The Random House Book of Plants for Pots and Patios is designed to help you choose and grow a selection of some of the best plants that are suitable for pots, window boxes, and hanging baskets. With nearly 300 plants, you'll find inspiration and sound advice on creating beautiful pots, either for summer color, or to cheer you up in the dark days of winter.
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This book is designed to provide inspiration for filling containers, window boxes, hanging baskets and built-in planters, and to suggest plants suitable for growing between paving stones and in cracks in patio walls. With a little planning and forethought, colour and interest can be provided throughout the year and we have illustrated a diverse range of flowers and foliage to suit every need.
The book is arranged roughly in flowering order, from spring to autumn, although we have kept groups of bulbs, shrubs, perennials and trees together. As a general rule, we have categorized the individual plants as either evergreen or deciduous, described the overall size of the plant, flowers and leaves, and given indications of hardiness. Common names are given in bold Roman print, Latin names in italics,- synonyms, abbreviated to syn. (other names for the same plant) are given in brackets.
The key to successful container gardening is regular, generous feeding and the continual provision of ample water without letting the pots get waterlogged; in affect this means providing the largest, most generous container possible.
When preparing containers for planting it is important that they are clean and provided with sufficient drainage holes. To stop worms from coming up through the holes, and prevent waste of water, stand pots in saucers in summer and on top of saucers in winter or in very wet seasons. To prevent fine particles from being washed down and blocking the holes, put a layer of coarse stones or rough bark at the bottom of the container. Be careful not to use limestone chippings or rubble in pots containingacid-loving plants like rhododendrons, although these will be good for lime-loving plants like clematis.
As a general rule, plants that require more water do well in plastic pots, whereas drought-tolerant plants are happier in terracotta. New unglazed terracotta or earthenware pots must be soaked before potting to wet them and remove any salts.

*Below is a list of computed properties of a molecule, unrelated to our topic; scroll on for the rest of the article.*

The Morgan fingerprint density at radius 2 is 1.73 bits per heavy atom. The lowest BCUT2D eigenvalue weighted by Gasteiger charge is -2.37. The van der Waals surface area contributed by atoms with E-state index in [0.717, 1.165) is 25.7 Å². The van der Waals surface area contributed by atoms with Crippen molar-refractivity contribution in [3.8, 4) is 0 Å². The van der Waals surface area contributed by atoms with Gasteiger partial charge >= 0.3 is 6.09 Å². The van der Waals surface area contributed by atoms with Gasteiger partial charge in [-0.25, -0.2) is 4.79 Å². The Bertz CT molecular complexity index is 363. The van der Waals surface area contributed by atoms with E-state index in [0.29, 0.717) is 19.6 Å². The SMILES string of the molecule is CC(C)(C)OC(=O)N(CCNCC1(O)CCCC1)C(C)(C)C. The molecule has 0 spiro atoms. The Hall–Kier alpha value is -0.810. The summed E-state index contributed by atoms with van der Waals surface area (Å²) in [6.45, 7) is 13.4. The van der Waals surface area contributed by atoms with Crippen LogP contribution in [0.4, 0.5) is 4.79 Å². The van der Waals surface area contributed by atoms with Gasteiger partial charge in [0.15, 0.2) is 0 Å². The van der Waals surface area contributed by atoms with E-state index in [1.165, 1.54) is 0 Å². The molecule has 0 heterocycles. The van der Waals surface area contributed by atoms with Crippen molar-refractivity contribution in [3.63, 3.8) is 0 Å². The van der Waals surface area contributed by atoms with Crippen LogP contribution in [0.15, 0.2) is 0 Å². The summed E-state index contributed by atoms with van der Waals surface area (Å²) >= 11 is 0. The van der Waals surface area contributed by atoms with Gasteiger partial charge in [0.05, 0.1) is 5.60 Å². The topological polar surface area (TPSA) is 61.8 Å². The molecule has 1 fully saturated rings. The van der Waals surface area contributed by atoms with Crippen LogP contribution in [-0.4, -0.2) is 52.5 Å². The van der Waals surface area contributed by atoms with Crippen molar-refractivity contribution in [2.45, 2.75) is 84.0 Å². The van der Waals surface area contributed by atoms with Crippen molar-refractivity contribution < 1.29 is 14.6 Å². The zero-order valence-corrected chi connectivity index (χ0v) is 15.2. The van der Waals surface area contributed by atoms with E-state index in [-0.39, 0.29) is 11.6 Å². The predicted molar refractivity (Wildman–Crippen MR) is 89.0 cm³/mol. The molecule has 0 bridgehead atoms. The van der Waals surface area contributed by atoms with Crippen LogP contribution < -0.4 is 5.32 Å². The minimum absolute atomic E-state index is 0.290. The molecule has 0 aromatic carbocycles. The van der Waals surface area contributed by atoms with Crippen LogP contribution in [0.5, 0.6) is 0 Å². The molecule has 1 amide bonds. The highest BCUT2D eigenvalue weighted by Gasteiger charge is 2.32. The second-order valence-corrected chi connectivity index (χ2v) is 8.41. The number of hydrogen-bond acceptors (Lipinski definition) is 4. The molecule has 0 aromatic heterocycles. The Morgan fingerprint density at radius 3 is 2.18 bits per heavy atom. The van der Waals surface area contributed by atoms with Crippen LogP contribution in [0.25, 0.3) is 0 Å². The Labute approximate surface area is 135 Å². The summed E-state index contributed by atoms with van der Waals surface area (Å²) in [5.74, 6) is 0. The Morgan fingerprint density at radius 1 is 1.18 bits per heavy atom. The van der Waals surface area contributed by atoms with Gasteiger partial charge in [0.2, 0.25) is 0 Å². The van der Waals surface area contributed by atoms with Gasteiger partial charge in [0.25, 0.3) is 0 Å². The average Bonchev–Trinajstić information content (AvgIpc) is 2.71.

It is possible to give new terracotta an aged appearance by encouraging algal growth. This can be done by painting the container with any medium containing nitrogen and keeping the surface damp; liquid manure or yogurt both work reasonably well. When planting a large chimney pot, keep in mind that only half the pot need be filled with compost, the rest can be filled with broken bricks or stones.
An annual review of containers will ensure that they look their best; shrubs and trees may benefit from being repotted, perennials divided, and both replanted into new soil. Feeding can be done either with liquid feed during watering, or by putting a measured amount of slow-release fertilizer onto the surface of the pot.
Remember that the position of the container must suit the individual plants; some need sun whereas others prefer shade. Plants in containers have one great advantage over those in the ground; they can be moved to suit their requirements. Some, such as primroses, are best with sun in the cool times of year, but need shade in summer.
Compost and care
Special compost for containers and hanging baskets is available from garden centres and this is suitable for most of the plants illustrated. Compost should crumble easily, retain moisture without becoming waterlogged, permitting free drainage and circulation of air, and contain the correct balance of nutrients and level of lime or acid, water-storing gel mixed into the compost before planting increases water retention.
Remember that plants do need attention if they are to be grown in containers for long periods and new compost will only provide enough nutrients for the first 6-8 weeks or so. Thereafter, many plants will need feeding weekly during the growing period, but less in winter or while dormant.
If You are unable to find anyone to water Your containers while you are away, move them into a shady position; if it is summer, water them well and leave water in their saucers. Alternatively, place the entire receptacle into a loosely tied plastic bag; the bag above the tie will serve as a trap for any rainwater which will then trickle down onto the container.